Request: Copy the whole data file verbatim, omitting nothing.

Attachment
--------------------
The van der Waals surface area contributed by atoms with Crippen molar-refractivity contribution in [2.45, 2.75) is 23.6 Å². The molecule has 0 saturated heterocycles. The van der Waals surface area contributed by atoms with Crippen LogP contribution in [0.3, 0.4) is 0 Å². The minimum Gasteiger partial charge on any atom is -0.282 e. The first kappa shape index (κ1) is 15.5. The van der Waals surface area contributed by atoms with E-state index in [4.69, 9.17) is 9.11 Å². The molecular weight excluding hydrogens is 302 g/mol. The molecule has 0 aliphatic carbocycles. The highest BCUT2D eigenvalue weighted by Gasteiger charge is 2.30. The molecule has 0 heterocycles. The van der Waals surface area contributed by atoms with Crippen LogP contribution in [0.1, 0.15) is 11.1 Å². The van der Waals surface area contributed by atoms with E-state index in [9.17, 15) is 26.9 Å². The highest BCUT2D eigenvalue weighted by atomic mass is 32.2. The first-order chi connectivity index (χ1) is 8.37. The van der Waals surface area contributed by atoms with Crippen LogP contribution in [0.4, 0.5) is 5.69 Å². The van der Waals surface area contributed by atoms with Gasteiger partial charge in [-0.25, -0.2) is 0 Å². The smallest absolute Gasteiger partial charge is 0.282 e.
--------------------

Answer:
The van der Waals surface area contributed by atoms with Crippen molar-refractivity contribution in [2.45, 2.75) is 23.6 Å². The molecule has 0 saturated heterocycles. The van der Waals surface area contributed by atoms with Crippen LogP contribution in [0.3, 0.4) is 0 Å². The minimum Gasteiger partial charge on any atom is -0.282 e. The first kappa shape index (κ1) is 15.5. The van der Waals surface area contributed by atoms with E-state index in [4.69, 9.17) is 9.11 Å². The molecular weight excluding hydrogens is 302 g/mol. The molecule has 0 aliphatic carbocycles. The highest BCUT2D eigenvalue weighted by Gasteiger charge is 2.30. The molecule has 0 heterocycles. The van der Waals surface area contributed by atoms with Crippen LogP contribution in [0.1, 0.15) is 11.1 Å². The van der Waals surface area contributed by atoms with E-state index in [9.17, 15) is 26.9 Å². The highest BCUT2D eigenvalue weighted by atomic mass is 32.2. The first-order chi connectivity index (χ1) is 8.37. The van der Waals surface area contributed by atoms with Crippen LogP contribution in [0.4, 0.5) is 5.69 Å². The van der Waals surface area contributed by atoms with Gasteiger partial charge in [-0.25, -0.2) is 0 Å². The smallest absolute Gasteiger partial charge is 0.282 e.